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Who supports "drugs genocide" against Russia?
September 10, 2010 18:06

A series of categoric statements by top Russian officials in recent days, orchestrated by Ivanov, including a high level international conference on the issue in Moscow, show Russia placing anti-narcotics in Afghanistan on an equal level with the worldwide war on terrorism.

The reason is obvious: Russia suffers most from Afghanistans narcotics exports. Russia is the worlds largest consumer of Afghan heroin, and official statistics point to a staggering 30-40,000 deaths each year as a result of overdoses, with an estimated total of 2.5m users.

With Russia still a very weak state in terms of law enforcement, trying to strangle the heroin problem at birth in Afghanistans poppy fields may seem the most effective strategy to Russian policymakers.

But Russian demands on Afghanistan could create a new source of tension with the US, just as President Barrack Obamas reset policy of cooperating with Russia is bearing fruit on a wide range of other issues. The fact that, until 2008 US policymakers were equally enthusiastic supporters of opium crop eradication gives Russian officials additional ammunition.

Under George W. Bush the US was preparing to rollout in Afghanistan the crop eradication policy that had proved successful in Columbia, including aerial crop spraying. But under Barack Obama there has been a U-turn on the issue. Obamas Afghanistan policy-makers diplomat Richard Holbrooke and newly-appointed head of international and US forces General Stanley McChrystal argue crop eradication would fuel the insurgency by depriving farmers of livelihoods and forcing them to sign up with the insurgency. The new policy is to encourage farmers to adopt alternative livelihoods such as wheat farming, while stepping up narcotics interdiction.

Ivanov has vigorously attacked the US U-turn. From the Russian point of view, US-led forces in Afghanistan turn a blind eye to opium production, because the US is not directly affected by the heroin flood. From the US point of view, it is not Russian troops who will die if eradication is resisted and the insurgency grows.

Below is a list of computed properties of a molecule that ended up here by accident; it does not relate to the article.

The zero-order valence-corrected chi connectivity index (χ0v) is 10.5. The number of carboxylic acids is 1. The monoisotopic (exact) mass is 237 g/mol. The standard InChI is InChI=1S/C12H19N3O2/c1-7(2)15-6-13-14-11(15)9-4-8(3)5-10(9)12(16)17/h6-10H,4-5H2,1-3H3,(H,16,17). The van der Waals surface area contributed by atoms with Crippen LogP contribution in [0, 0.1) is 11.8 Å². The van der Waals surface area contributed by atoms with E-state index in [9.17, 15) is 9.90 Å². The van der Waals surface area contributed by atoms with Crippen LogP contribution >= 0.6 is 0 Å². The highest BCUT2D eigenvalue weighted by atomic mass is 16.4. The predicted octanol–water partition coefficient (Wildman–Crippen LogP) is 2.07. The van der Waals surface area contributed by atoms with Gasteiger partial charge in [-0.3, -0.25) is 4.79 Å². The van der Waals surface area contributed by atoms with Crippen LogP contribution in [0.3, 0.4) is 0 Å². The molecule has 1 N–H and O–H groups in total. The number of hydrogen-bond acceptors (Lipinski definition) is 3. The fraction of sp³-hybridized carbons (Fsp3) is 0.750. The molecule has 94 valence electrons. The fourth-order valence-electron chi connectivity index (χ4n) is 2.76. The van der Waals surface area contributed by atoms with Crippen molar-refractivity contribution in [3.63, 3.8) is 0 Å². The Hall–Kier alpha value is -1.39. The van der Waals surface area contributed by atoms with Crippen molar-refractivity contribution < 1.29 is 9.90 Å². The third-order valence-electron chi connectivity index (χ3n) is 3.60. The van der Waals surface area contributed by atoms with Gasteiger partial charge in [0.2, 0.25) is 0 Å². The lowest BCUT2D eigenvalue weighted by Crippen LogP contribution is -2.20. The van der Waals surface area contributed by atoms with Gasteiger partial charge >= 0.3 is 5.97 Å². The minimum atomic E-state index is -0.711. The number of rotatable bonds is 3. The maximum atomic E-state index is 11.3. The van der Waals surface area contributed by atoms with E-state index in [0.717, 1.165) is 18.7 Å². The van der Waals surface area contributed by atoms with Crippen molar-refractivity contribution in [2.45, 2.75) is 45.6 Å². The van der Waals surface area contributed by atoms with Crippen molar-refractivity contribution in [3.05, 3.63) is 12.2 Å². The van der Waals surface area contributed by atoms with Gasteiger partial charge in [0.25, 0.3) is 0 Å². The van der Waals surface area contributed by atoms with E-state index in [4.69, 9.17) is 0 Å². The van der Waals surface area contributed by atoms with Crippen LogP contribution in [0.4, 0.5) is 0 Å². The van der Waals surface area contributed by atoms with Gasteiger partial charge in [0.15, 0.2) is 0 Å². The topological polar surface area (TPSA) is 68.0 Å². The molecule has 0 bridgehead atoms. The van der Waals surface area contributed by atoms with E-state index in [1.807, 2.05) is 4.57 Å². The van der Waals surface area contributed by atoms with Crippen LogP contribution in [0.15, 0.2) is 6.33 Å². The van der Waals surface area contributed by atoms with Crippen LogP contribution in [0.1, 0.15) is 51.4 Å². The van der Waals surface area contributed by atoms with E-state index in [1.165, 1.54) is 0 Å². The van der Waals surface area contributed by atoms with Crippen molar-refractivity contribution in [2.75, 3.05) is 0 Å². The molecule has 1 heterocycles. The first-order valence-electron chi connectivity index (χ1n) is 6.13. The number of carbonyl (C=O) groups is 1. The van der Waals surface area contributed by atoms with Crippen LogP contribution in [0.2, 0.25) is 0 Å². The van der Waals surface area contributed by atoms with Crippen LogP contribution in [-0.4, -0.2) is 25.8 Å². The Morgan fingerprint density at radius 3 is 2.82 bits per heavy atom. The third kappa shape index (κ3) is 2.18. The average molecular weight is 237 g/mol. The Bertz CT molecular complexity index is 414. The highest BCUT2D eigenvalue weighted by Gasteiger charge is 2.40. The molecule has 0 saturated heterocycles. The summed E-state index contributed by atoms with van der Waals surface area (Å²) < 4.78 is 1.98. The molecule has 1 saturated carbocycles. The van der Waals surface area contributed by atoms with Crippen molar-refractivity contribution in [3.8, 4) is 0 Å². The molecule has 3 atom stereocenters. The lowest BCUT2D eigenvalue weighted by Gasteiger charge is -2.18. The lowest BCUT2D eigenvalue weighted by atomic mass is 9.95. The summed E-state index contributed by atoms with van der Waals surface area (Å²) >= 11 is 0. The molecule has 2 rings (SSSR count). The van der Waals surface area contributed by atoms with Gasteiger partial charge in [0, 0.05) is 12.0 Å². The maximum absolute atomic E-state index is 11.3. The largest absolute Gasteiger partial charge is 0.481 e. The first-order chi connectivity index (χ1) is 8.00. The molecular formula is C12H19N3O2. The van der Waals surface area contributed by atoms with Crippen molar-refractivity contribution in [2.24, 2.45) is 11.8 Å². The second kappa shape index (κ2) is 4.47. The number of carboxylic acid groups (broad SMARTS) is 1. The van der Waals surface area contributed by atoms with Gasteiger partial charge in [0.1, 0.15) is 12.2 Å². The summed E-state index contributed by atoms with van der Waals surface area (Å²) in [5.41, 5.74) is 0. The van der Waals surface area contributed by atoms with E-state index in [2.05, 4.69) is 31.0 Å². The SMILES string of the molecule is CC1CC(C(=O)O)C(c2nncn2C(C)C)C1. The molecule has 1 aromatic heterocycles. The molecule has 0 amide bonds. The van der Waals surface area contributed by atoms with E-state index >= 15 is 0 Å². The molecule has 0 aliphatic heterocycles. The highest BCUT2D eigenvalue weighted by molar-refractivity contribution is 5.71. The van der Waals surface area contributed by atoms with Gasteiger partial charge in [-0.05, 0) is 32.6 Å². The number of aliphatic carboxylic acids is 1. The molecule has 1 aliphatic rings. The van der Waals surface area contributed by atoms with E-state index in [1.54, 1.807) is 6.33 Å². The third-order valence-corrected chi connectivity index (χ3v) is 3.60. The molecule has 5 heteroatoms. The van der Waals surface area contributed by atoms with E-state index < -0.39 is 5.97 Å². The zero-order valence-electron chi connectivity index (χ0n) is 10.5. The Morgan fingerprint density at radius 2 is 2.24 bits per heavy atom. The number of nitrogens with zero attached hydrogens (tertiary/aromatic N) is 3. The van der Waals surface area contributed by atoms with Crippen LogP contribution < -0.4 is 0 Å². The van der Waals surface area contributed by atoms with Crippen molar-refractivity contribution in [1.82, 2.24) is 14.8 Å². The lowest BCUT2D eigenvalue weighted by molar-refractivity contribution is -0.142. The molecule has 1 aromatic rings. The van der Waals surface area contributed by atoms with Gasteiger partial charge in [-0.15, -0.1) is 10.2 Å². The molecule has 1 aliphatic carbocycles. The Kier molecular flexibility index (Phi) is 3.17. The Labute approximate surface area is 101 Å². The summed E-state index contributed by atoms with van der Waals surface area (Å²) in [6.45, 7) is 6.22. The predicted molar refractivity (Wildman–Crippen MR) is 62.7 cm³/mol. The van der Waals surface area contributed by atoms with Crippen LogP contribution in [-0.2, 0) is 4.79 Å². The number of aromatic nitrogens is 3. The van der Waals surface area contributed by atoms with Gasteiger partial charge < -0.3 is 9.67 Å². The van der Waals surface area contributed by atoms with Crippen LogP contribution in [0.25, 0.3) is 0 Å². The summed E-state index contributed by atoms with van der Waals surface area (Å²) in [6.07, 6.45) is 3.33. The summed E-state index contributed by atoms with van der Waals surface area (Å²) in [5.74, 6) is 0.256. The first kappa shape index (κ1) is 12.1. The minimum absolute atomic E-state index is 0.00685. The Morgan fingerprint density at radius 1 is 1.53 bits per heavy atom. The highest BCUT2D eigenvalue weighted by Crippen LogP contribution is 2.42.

Competing claims and conflicting interests led to high emotions during the Moscow conference. Russian party claimed that international forcers were complicit with drug smugglers in failing to inspect outbound cargos, and even abetting drugs leaving Afghanistan. Russian Duma deputy Semen Bagdasarov spoke of a genocide by drugs inflicted on Russia. Afghan voices pointed out that it was the Soviet invasion and occupation of Afghanistan in the 1980s that created the conditions for opium production, by destroying much of the elaborate irrigation systems essential for successfully farming licit crops in Afghanistan.

Maria Costa, head of the United Nations Office on Drugs and Crime, whom Ivanov has attacked in the past for opposing crop eradication, lamented in Moscow an extraordinary lack of information about opium, and pointed out that Afghan opium cultivation was down 30% 2008-2009. Moreover, said Costa, a blight currently devastating the opium crop will reduce the harvest by another 30% this year. Costa conceded that production could bounce back again in 2011, given the price hike that resulted from the blight.

Responding to his Russian critics, Costa argued that affected countries, including Russia, should do more to reduce their own domestic demand for heroin, with $13bn heroin consumed in Russia, $20bn in the EU, annually. He called for progress in drug addiction prevention and treatment where Russia is historically weak.

There's nothing to contradict Costa. He's wise who tries discovering the reasons of his problems inside himself before launching a new search for "external enemies".



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